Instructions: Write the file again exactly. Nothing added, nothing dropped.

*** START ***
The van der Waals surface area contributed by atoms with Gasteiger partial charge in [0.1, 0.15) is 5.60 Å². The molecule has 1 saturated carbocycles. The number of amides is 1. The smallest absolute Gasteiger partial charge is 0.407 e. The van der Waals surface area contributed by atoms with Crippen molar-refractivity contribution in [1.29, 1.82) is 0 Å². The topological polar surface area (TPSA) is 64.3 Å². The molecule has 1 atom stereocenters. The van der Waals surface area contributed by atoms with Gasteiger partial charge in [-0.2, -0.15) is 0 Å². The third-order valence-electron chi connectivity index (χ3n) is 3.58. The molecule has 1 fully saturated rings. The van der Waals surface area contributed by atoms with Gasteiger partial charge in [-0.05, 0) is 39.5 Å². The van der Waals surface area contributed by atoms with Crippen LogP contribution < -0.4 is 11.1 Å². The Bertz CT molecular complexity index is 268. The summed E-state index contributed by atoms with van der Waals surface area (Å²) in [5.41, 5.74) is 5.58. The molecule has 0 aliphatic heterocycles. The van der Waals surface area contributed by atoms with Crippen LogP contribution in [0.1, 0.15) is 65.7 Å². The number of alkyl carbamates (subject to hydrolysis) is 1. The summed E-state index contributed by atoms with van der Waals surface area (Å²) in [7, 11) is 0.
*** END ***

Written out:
The van der Waals surface area contributed by atoms with Gasteiger partial charge in [0.1, 0.15) is 5.60 Å². The molecule has 1 saturated carbocycles. The number of amides is 1. The smallest absolute Gasteiger partial charge is 0.407 e. The van der Waals surface area contributed by atoms with Crippen molar-refractivity contribution in [1.29, 1.82) is 0 Å². The topological polar surface area (TPSA) is 64.3 Å². The molecule has 1 atom stereocenters. The van der Waals surface area contributed by atoms with Gasteiger partial charge in [-0.2, -0.15) is 0 Å². The third-order valence-electron chi connectivity index (χ3n) is 3.58. The molecule has 1 fully saturated rings. The van der Waals surface area contributed by atoms with Gasteiger partial charge in [-0.05, 0) is 39.5 Å². The van der Waals surface area contributed by atoms with Crippen LogP contribution < -0.4 is 11.1 Å². The Bertz CT molecular complexity index is 268. The summed E-state index contributed by atoms with van der Waals surface area (Å²) in [5.41, 5.74) is 5.58. The molecule has 0 aliphatic heterocycles. The van der Waals surface area contributed by atoms with Crippen LogP contribution in [0.1, 0.15) is 65.7 Å². The number of alkyl carbamates (subject to hydrolysis) is 1. The summed E-state index contributed by atoms with van der Waals surface area (Å²) in [7, 11) is 0.